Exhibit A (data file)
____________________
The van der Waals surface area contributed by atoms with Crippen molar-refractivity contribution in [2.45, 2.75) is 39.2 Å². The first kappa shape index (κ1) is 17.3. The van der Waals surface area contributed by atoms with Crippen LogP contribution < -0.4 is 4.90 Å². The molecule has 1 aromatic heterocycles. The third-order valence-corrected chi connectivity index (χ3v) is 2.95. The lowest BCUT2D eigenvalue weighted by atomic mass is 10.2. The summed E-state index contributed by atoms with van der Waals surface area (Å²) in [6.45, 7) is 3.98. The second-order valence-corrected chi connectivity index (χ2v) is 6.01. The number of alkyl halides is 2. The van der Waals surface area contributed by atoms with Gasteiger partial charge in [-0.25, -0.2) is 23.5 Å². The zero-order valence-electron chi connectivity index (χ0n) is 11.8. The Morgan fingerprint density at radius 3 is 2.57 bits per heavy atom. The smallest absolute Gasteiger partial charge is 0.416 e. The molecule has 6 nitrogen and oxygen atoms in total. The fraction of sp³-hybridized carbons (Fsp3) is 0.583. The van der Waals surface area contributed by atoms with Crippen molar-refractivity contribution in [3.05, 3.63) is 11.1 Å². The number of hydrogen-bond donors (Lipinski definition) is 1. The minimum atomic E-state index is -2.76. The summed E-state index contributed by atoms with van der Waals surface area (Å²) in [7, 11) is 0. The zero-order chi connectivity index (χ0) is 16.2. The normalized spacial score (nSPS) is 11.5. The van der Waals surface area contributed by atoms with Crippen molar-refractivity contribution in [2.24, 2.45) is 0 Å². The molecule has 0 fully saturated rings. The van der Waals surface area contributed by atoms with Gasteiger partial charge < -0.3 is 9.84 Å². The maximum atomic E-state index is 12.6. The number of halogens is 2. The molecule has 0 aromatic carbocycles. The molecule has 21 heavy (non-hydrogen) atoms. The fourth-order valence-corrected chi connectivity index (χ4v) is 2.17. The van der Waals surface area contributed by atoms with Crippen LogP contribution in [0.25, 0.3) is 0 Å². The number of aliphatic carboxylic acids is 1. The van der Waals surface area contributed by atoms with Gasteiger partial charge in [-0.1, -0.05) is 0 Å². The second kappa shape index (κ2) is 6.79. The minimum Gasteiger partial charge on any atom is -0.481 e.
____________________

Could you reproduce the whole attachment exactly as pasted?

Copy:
The van der Waals surface area contributed by atoms with Crippen molar-refractivity contribution in [2.45, 2.75) is 39.2 Å². The first kappa shape index (κ1) is 17.3. The van der Waals surface area contributed by atoms with Crippen LogP contribution < -0.4 is 4.90 Å². The molecule has 1 aromatic heterocycles. The third-order valence-corrected chi connectivity index (χ3v) is 2.95. The lowest BCUT2D eigenvalue weighted by atomic mass is 10.2. The summed E-state index contributed by atoms with van der Waals surface area (Å²) in [6.45, 7) is 3.98. The second-order valence-corrected chi connectivity index (χ2v) is 6.01. The number of alkyl halides is 2. The van der Waals surface area contributed by atoms with Gasteiger partial charge in [-0.25, -0.2) is 23.5 Å². The zero-order valence-electron chi connectivity index (χ0n) is 11.8. The Morgan fingerprint density at radius 3 is 2.57 bits per heavy atom. The smallest absolute Gasteiger partial charge is 0.416 e. The molecule has 6 nitrogen and oxygen atoms in total. The fraction of sp³-hybridized carbons (Fsp3) is 0.583. The van der Waals surface area contributed by atoms with Crippen molar-refractivity contribution in [3.05, 3.63) is 11.1 Å². The number of hydrogen-bond donors (Lipinski definition) is 1. The minimum atomic E-state index is -2.76. The summed E-state index contributed by atoms with van der Waals surface area (Å²) in [7, 11) is 0. The zero-order chi connectivity index (χ0) is 16.2. The normalized spacial score (nSPS) is 11.5. The van der Waals surface area contributed by atoms with Crippen molar-refractivity contribution in [2.24, 2.45) is 0 Å². The molecule has 0 fully saturated rings. The van der Waals surface area contributed by atoms with Gasteiger partial charge < -0.3 is 9.84 Å². The maximum atomic E-state index is 12.6. The number of halogens is 2. The molecule has 0 aromatic carbocycles. The molecule has 21 heavy (non-hydrogen) atoms. The fourth-order valence-corrected chi connectivity index (χ4v) is 2.17. The van der Waals surface area contributed by atoms with Crippen LogP contribution in [0.25, 0.3) is 0 Å². The number of aliphatic carboxylic acids is 1. The van der Waals surface area contributed by atoms with Gasteiger partial charge in [-0.1, -0.05) is 0 Å². The second kappa shape index (κ2) is 6.79. The minimum Gasteiger partial charge on any atom is -0.481 e.